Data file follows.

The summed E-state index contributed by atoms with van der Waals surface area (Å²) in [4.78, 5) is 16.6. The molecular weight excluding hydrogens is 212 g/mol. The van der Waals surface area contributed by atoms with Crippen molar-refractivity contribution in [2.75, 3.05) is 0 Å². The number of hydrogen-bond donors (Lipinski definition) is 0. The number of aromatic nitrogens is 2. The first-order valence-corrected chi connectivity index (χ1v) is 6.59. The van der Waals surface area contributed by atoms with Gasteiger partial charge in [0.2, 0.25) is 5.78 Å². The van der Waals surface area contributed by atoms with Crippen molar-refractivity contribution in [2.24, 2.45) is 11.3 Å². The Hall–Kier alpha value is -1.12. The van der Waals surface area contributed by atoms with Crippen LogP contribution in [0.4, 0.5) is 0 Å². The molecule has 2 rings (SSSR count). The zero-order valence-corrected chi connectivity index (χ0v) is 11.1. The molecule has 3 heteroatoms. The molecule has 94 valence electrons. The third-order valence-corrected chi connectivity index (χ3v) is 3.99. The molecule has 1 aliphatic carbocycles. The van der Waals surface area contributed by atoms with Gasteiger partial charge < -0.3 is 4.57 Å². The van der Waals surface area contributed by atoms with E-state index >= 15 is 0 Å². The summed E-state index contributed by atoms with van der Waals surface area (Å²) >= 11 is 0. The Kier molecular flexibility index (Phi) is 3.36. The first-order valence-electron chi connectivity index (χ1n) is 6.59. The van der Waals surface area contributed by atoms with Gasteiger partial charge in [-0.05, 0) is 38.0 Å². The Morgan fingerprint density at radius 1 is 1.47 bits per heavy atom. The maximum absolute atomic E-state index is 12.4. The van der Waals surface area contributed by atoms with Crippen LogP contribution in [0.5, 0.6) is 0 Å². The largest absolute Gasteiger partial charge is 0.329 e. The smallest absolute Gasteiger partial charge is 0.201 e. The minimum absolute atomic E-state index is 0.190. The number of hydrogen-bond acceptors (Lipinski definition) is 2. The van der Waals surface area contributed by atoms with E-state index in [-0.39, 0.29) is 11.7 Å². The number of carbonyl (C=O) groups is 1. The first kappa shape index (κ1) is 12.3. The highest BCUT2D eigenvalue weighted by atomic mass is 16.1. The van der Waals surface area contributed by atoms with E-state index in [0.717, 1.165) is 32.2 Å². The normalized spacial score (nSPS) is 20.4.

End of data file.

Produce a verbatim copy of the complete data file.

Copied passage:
The summed E-state index contributed by atoms with van der Waals surface area (Å²) in [4.78, 5) is 16.6. The molecular weight excluding hydrogens is 212 g/mol. The van der Waals surface area contributed by atoms with Crippen molar-refractivity contribution in [2.75, 3.05) is 0 Å². The number of hydrogen-bond donors (Lipinski definition) is 0. The number of aromatic nitrogens is 2. The first-order valence-corrected chi connectivity index (χ1v) is 6.59. The van der Waals surface area contributed by atoms with Gasteiger partial charge in [0.2, 0.25) is 5.78 Å². The van der Waals surface area contributed by atoms with Crippen molar-refractivity contribution in [2.24, 2.45) is 11.3 Å². The Hall–Kier alpha value is -1.12. The van der Waals surface area contributed by atoms with Crippen LogP contribution in [0.4, 0.5) is 0 Å². The molecule has 2 rings (SSSR count). The zero-order valence-corrected chi connectivity index (χ0v) is 11.1. The molecule has 3 heteroatoms. The molecule has 94 valence electrons. The third-order valence-corrected chi connectivity index (χ3v) is 3.99. The molecule has 1 aliphatic carbocycles. The van der Waals surface area contributed by atoms with Gasteiger partial charge < -0.3 is 4.57 Å². The van der Waals surface area contributed by atoms with E-state index >= 15 is 0 Å². The summed E-state index contributed by atoms with van der Waals surface area (Å²) >= 11 is 0. The Kier molecular flexibility index (Phi) is 3.36. The first-order valence-electron chi connectivity index (χ1n) is 6.59. The van der Waals surface area contributed by atoms with Gasteiger partial charge in [-0.05, 0) is 38.0 Å². The Morgan fingerprint density at radius 1 is 1.47 bits per heavy atom. The maximum absolute atomic E-state index is 12.4. The van der Waals surface area contributed by atoms with Crippen LogP contribution in [0.5, 0.6) is 0 Å². The largest absolute Gasteiger partial charge is 0.329 e. The smallest absolute Gasteiger partial charge is 0.201 e. The minimum absolute atomic E-state index is 0.190. The number of hydrogen-bond acceptors (Lipinski definition) is 2. The van der Waals surface area contributed by atoms with E-state index in [-0.39, 0.29) is 11.7 Å². The number of carbonyl (C=O) groups is 1. The first kappa shape index (κ1) is 12.3. The highest BCUT2D eigenvalue weighted by atomic mass is 16.1. The van der Waals surface area contributed by atoms with E-state index in [0.717, 1.165) is 32.2 Å². The normalized spacial score (nSPS) is 20.4.